WHO identifies main barriers to m-health

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Despite the successful pilot of m-health programmes in developing countries, especially in Africa, the World Health Organisation (WHO) says m-health implementation is still being hampered by competing health system priorities, which it has identified as a top barrier globally across high, upper-middle and lower-middle income countries.

WHO says that most health systems are severely overburdened, which means they are constantly challenged by the need to make difficult decisions about competing priorities.

Dakar-based industry watcher Leopold Camara agrees, saying that most African governments already have ‘very little food’ on their plates to share among ‘so many people’, which he said making a decision about who will take what and who will get little or who won’t get nothing, becomes very difficult.

“Concepts such as e-health and m-health can seriously change the face of a country’s health system, but implementing such initiatives becomes problematic if there is no adequate funding, especially in the face of unknown cost-effectiveness of available m-health solutions,” Camara says, adding that that is the reason why many m-health initiatives in developing countries are privately-funded.

“Sometimes, I have the feeling that technology is putting too much pressure on Africa, and forcing already-burdened African governments to bite more than they can chew.”

The Geneva-based UN agency also says competing priorities generally indicates that funding is allocated to other programmes ahead of m-health, or can reflect a lack of general interest or understanding of the field.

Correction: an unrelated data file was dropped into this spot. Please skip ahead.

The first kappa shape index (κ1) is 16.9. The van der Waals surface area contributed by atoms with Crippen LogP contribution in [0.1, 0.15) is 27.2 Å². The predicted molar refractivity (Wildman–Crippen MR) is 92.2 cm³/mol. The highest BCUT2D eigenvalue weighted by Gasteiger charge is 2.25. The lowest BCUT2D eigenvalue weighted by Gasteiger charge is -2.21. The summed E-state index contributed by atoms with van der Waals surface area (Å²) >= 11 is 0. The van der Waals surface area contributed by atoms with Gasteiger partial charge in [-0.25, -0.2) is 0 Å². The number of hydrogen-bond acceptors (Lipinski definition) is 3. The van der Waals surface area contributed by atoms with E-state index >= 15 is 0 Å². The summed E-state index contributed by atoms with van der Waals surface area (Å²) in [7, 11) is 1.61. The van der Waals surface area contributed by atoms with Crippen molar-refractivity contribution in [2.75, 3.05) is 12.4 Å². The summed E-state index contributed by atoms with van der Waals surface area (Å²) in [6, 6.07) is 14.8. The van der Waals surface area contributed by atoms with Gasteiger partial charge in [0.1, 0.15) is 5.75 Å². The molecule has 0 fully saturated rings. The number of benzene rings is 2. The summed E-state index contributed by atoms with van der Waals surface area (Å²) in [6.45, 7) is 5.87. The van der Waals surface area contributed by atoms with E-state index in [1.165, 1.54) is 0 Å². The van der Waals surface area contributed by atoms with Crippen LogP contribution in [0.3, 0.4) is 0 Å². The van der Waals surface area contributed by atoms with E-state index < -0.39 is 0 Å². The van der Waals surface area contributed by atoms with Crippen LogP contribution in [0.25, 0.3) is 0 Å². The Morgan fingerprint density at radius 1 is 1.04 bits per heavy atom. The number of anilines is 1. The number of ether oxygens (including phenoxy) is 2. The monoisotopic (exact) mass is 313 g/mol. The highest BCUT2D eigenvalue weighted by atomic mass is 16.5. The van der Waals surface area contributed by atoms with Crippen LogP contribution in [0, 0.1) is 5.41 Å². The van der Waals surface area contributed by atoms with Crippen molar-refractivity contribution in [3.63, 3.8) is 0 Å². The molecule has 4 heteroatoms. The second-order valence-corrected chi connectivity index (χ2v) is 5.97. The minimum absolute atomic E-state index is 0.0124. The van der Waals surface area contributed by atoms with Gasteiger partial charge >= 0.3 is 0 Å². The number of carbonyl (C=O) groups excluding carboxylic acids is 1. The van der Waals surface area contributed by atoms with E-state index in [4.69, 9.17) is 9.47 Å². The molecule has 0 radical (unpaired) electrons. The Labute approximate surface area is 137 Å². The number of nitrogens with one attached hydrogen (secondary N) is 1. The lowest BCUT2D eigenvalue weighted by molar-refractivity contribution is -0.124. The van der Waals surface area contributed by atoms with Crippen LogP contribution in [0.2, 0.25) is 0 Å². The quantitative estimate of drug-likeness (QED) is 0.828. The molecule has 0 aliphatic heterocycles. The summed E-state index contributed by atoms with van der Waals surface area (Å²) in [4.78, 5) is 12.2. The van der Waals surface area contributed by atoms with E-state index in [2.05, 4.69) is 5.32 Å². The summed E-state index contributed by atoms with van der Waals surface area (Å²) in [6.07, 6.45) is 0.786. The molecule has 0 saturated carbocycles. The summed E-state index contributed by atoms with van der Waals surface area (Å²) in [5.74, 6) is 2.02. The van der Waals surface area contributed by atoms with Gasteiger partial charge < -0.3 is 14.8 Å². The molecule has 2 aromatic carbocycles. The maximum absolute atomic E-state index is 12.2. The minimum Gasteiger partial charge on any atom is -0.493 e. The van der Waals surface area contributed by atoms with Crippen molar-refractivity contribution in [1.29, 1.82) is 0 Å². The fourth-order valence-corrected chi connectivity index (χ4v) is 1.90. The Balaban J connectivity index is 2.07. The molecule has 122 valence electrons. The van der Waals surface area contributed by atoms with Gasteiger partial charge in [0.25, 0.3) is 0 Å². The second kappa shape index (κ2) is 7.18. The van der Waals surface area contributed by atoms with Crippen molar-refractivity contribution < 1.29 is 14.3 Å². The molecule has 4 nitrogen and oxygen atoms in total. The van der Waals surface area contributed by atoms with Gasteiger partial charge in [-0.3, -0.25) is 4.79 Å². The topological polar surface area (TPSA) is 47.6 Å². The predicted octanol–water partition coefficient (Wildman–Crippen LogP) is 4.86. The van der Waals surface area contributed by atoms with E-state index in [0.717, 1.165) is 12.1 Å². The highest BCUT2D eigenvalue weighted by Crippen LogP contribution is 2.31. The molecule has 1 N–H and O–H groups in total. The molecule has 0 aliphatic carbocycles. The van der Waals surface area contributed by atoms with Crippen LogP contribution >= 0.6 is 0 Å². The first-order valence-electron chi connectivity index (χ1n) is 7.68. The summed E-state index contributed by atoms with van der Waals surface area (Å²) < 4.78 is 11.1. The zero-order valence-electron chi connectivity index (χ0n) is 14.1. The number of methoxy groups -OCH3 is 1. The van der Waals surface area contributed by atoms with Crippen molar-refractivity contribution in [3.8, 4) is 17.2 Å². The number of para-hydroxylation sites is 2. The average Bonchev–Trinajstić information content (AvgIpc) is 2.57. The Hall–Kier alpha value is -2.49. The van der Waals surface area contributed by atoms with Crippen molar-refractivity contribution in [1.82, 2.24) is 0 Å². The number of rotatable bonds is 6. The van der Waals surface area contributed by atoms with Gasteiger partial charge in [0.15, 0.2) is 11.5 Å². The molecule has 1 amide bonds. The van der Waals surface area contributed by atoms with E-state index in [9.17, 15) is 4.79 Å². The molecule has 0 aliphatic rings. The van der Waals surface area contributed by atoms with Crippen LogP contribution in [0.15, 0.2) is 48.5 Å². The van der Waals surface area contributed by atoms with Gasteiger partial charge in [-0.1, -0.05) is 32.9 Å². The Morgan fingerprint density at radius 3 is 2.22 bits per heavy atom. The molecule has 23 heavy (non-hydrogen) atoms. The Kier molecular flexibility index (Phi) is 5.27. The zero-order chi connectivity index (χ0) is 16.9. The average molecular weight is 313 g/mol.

Camara explains: “It becomes difficult when you have so little to spend to solve your problems. Africa has too many health needs, from lack of drugs to medical staff asking for a pay increase, no electricity at state hospitals, not enough beds, no ambulances, replacing obsolete equipment, building more clinics, and so on.

“African decision-makers firmly believe these needs must be taken care of, first, before they think of investing in m-health, which they may think is ‘less important’. This lack of interest or knowledge continues to constitute a dangerous obstacle to the development of e-health and m-health in Africa.” 

The Royal Tropical Institute, which says the majority of m-health initiatives in resources-poor settings are pilots and few have been identified for scaling up, lists about 50 Africa m-health programmes, most of which have been implemented in countries such as Kenya, South Africa, Ghana, Tanzania, Uganda, Mozambique, Ethiopia, Botswana, Malawi, Nigeria, Rwanda, Gambia and Senegal.

Senegal’s well-known m-health initiative is called Djobi, which was financed by the Fond Francophone des Inforoutes and set up by RAES (Réseau Africain d’Educationpour la Santé), an NGO, in partnership with Orange, PAMAS and Gaston Berger University.

Djobi, which is also implemented in Mali, aims to reduce child mortality by 30% among children of under five in both countries. Djobi was among the eight m-health initiatives which received grants from the Norway-owned Innovation Working Group (IWG) and mHealth Alliance in September 2012.